U.S. Supreme Court

Case Status


Docket Number



2012 Term

Oral Argument Date

November 26, 2012

Lower Court Opinion

U.S. Court of Appeals for the Seventh Circuit


Questions Presented

Whether, as the Second, Fourth, and Ninth Circuits have held, the Faragher and Ellerth "supervisor" liability rule (i) applies to harassment by those whom the  employer vests with authority to direct and oversee their victim's daily work, or, as the First, Seventh, and Eighth Circuits have held (ii) is limited to those harassers who have the power to "hire, fire, demote, promote, transfer, or discipline" their victim.

Case Updates

Supreme Court says employee is a “supervisor” only if empowered to take tangible employment actions against victim

June 24, 2013

The Court held that an employee is a “supervisor” for purposes of vicarious liability under Title VII only if he or she is empowered by the employer to take tangible employment actions against the victim.

U.S. Chamber files amicus brief

October 26, 2012

NCLC urged the Supreme Court to approve a bright-line definition of “supervisor” applied by three Circuit Courts of Appeals because the circuit courts' clear definition provides employers with certainty about whose acts may subject them to vicarious liability, and, therefore promotes Title VII's primary objective of preventing workplace harassment. This case arises from alleged work place harassment against the plaintiff by her coworkers. The plaintiff alleges the defendant university should also be liable for the acts of her coworkers because those coworkers would qualify as “supervisors” under a definition advocated by the EEOC.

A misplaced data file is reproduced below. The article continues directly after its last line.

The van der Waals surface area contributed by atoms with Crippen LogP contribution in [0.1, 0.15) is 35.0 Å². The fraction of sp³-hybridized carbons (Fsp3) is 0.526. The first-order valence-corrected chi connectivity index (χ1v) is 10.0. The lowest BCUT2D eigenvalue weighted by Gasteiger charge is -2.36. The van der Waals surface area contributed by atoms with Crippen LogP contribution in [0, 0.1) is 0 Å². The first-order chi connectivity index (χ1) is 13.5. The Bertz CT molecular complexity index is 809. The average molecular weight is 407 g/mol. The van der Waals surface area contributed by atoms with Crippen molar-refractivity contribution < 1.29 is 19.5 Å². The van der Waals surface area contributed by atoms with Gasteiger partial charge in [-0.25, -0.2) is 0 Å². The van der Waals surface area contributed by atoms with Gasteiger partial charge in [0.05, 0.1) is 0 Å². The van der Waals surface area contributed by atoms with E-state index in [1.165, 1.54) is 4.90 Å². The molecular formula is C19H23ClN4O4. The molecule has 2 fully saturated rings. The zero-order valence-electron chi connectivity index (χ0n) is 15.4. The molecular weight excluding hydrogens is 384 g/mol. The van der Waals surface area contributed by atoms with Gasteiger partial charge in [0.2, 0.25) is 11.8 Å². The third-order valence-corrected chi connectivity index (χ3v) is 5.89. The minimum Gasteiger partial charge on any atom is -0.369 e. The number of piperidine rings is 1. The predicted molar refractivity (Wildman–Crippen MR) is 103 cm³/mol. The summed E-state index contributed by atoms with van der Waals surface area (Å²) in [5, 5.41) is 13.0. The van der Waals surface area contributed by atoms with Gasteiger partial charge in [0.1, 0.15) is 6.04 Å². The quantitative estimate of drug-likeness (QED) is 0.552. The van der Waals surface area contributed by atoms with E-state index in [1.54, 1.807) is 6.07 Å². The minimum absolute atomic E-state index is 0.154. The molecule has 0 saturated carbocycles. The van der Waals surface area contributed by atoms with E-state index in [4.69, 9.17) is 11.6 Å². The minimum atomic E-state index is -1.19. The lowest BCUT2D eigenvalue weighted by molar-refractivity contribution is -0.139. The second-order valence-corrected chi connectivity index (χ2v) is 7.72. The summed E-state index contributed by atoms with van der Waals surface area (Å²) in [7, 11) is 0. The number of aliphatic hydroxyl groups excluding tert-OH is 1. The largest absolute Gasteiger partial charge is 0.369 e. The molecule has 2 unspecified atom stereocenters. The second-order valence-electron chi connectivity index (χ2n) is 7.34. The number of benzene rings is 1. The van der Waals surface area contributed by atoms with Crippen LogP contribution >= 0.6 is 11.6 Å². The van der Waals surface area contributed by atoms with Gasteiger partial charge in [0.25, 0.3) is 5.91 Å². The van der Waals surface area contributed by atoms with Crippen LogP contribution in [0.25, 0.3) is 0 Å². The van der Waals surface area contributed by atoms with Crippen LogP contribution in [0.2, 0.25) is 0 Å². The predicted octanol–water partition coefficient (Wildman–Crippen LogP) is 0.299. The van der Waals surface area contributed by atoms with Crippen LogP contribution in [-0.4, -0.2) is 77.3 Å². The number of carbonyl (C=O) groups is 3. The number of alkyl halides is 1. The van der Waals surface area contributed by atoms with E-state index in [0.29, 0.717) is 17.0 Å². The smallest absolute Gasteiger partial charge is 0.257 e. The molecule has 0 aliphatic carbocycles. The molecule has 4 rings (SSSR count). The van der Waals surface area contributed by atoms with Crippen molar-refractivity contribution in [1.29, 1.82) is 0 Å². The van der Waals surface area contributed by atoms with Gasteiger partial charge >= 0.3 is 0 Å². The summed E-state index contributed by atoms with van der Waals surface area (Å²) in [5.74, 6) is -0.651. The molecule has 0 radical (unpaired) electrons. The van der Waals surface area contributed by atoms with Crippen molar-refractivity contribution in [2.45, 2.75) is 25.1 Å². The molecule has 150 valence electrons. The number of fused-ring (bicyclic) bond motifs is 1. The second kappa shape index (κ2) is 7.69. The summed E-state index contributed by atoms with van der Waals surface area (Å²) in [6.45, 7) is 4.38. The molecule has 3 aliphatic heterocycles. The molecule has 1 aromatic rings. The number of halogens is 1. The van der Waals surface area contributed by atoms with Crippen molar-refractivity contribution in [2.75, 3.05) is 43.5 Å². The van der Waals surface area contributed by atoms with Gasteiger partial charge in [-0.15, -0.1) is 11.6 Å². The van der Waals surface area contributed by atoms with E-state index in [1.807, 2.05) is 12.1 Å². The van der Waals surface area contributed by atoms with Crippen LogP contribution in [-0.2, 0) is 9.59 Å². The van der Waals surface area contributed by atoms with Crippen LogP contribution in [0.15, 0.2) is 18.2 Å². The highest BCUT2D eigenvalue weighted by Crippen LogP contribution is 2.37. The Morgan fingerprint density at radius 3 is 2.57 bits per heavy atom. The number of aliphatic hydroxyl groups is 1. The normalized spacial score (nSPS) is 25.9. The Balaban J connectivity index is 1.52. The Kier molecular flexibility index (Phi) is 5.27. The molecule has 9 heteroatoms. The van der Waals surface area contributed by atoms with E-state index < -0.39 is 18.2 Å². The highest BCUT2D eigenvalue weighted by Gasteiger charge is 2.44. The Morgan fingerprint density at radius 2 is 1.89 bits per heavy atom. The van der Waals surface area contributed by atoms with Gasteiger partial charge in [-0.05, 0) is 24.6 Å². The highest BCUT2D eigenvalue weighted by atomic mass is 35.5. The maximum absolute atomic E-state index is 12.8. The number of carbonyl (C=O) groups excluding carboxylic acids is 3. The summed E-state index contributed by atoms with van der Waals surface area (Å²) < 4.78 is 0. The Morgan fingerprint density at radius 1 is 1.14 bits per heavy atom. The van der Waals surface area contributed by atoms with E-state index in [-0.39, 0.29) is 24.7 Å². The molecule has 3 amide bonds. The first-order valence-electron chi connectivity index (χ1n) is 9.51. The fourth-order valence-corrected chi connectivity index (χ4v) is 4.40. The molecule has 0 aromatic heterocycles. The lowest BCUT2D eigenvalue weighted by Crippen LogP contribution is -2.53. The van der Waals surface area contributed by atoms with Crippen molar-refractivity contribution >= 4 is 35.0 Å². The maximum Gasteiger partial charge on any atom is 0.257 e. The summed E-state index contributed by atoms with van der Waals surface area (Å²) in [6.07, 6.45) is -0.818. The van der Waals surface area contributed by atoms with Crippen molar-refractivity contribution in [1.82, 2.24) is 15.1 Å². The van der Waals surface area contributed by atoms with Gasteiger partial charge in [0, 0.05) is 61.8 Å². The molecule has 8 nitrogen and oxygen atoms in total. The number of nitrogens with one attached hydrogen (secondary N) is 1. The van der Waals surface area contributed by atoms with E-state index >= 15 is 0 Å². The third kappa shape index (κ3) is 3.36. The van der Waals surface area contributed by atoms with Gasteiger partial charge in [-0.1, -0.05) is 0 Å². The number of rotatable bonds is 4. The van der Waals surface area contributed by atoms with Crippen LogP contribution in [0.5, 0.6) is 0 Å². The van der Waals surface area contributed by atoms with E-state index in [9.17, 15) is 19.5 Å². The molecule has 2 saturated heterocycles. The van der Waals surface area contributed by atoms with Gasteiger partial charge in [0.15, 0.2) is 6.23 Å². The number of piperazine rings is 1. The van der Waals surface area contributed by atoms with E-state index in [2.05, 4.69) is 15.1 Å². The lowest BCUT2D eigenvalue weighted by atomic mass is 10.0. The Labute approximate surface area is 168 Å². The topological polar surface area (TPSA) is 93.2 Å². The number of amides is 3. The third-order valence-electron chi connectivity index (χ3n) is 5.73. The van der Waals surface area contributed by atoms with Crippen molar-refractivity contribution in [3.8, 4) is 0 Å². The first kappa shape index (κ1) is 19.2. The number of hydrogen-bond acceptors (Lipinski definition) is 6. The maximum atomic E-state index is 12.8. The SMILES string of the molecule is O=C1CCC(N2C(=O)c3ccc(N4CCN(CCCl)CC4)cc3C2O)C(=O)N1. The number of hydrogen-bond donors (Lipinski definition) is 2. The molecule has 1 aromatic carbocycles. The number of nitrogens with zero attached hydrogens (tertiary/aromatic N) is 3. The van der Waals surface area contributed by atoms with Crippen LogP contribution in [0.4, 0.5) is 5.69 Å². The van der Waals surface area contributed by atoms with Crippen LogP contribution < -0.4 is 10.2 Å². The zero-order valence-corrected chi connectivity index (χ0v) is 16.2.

NCLC argues in its amicus brief that while no single legal definition will ever perfectly capture the on-the-ground realities of every workplace, adopting the bright-line definition of “supervisor” best promotes Title VII's primary objective of preventing workplace harassment: It puts employers on notice of whose discriminatory acts they will be held liable for and, therefore, provides direction as to where to focus their screening, training, and monitoring efforts. NCLC notes that if employers can readily identify the “supervisors” who might trigger automatic liability, they can more effectively prevent workplace harassment. Conversely, the EEOC's open-ended definition provides inadequate guidance to employers and thus creates less incentive to undertake effective prevention efforts.

Case Documents